Having a very "to make an apple pie from scratch first you must invent the universe" sort of day. Consider contemporary popular music; its beats are still recognizably, unmistakably influenced by synthesized drumbeats from old analog synths. E.g. you could make an entire movie about just the Roland TR-808. So I look up 808 schematics and see a couple of opamps at the heart of the bass drum signal-generation module. And after a while of puzzling over it the other day, I think I feel in my guts that the behavior of an ideal opamp is pretty simple and nice, so, come to think of it, how is your garden variety 741 implemented in transistors, anyway? Oof, that looks like a giant mess. Let me just try to understand a small piece of that. Like, what's a current mirror? How does it work? I get one modelled and working in a simulator, but still kind of don't understand how it works. Time to look at analog circuits 101; how do you model a BJT transistor? I only ever knew as far as "if base voltage is high, then current flows more or less freely from collector to emitter", not quantitatively what that means as you vary voltages bit by bit.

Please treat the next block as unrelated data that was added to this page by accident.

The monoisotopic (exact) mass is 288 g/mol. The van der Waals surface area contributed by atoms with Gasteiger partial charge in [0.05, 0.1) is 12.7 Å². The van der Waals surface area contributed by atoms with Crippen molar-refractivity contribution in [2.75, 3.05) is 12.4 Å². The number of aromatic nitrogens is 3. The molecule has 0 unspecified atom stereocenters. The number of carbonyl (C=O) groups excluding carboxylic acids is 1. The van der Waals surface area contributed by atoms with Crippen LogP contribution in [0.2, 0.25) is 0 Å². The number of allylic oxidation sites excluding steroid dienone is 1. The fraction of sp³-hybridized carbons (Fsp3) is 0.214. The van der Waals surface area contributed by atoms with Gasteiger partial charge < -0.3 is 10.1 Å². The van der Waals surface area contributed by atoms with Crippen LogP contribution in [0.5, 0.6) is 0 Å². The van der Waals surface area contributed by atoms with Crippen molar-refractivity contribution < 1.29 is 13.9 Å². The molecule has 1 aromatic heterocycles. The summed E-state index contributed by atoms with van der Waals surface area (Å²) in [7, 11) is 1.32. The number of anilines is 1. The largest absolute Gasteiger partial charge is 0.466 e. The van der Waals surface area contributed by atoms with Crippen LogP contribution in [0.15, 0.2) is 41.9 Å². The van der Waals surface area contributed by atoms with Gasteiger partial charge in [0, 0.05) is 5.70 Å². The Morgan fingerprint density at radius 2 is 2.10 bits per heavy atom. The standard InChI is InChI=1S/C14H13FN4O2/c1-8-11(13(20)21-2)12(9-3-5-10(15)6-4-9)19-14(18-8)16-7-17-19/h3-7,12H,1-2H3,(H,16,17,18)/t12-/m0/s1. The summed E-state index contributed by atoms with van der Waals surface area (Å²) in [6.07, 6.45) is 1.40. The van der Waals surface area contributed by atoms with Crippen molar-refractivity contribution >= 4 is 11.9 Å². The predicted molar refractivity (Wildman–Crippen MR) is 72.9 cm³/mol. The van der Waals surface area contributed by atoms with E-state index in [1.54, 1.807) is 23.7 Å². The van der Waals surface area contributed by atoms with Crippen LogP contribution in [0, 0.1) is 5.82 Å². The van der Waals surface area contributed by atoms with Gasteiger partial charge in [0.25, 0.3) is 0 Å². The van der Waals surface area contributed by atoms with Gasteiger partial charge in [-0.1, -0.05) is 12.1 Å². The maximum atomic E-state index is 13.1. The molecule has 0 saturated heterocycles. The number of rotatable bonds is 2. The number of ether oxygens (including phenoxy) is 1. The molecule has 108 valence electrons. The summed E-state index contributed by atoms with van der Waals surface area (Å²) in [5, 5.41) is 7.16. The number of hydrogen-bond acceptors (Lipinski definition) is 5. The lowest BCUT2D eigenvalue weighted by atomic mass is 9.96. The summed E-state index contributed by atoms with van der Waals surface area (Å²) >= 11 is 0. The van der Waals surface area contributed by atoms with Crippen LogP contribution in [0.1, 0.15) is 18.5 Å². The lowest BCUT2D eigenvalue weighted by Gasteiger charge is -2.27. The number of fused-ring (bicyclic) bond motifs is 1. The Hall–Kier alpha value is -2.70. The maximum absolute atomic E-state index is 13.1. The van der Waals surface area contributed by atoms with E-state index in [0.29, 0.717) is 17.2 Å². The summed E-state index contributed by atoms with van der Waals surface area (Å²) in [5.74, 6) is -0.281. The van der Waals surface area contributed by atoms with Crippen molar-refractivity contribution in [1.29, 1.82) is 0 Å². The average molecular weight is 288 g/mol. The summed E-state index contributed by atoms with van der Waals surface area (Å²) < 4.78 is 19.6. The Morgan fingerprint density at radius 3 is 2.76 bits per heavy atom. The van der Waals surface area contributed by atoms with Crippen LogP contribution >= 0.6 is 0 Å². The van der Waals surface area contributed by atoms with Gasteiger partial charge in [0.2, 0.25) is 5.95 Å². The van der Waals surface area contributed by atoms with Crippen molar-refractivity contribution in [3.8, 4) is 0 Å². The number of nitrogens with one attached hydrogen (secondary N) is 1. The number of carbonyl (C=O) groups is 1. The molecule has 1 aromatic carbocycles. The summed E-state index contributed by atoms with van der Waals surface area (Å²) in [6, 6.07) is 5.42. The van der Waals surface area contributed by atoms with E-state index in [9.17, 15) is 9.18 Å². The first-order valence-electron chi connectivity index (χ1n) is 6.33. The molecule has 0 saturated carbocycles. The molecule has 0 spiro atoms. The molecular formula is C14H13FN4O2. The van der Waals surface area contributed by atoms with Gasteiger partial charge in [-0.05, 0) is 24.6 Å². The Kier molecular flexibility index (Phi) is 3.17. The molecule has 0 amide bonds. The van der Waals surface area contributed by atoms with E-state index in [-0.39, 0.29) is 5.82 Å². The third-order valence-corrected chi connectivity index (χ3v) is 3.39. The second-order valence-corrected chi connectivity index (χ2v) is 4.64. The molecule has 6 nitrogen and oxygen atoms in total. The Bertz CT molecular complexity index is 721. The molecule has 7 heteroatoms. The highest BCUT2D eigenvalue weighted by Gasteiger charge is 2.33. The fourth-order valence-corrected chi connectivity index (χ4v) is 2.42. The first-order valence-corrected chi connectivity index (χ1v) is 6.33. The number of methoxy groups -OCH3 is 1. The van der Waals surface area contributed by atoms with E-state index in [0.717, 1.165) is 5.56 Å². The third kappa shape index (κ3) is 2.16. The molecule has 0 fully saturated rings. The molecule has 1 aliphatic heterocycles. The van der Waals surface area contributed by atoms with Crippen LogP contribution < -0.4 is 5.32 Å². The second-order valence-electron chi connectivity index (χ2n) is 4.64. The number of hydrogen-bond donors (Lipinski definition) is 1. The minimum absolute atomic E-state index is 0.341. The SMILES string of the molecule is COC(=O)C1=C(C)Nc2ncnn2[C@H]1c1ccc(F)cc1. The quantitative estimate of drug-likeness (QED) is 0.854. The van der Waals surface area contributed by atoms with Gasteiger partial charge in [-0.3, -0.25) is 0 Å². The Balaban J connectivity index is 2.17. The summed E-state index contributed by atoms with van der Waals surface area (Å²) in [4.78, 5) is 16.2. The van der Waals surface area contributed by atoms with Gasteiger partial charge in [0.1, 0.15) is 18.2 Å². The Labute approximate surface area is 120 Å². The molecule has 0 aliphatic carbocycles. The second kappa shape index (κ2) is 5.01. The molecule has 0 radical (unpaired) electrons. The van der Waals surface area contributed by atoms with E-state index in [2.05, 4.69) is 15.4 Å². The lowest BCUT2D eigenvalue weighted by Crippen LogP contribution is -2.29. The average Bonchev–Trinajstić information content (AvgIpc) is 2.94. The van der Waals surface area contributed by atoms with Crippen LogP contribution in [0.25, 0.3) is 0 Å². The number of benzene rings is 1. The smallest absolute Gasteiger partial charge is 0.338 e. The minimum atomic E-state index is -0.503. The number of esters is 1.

So... now I'm reading about how external electric fields affect semiconductor band gaps. Obviously.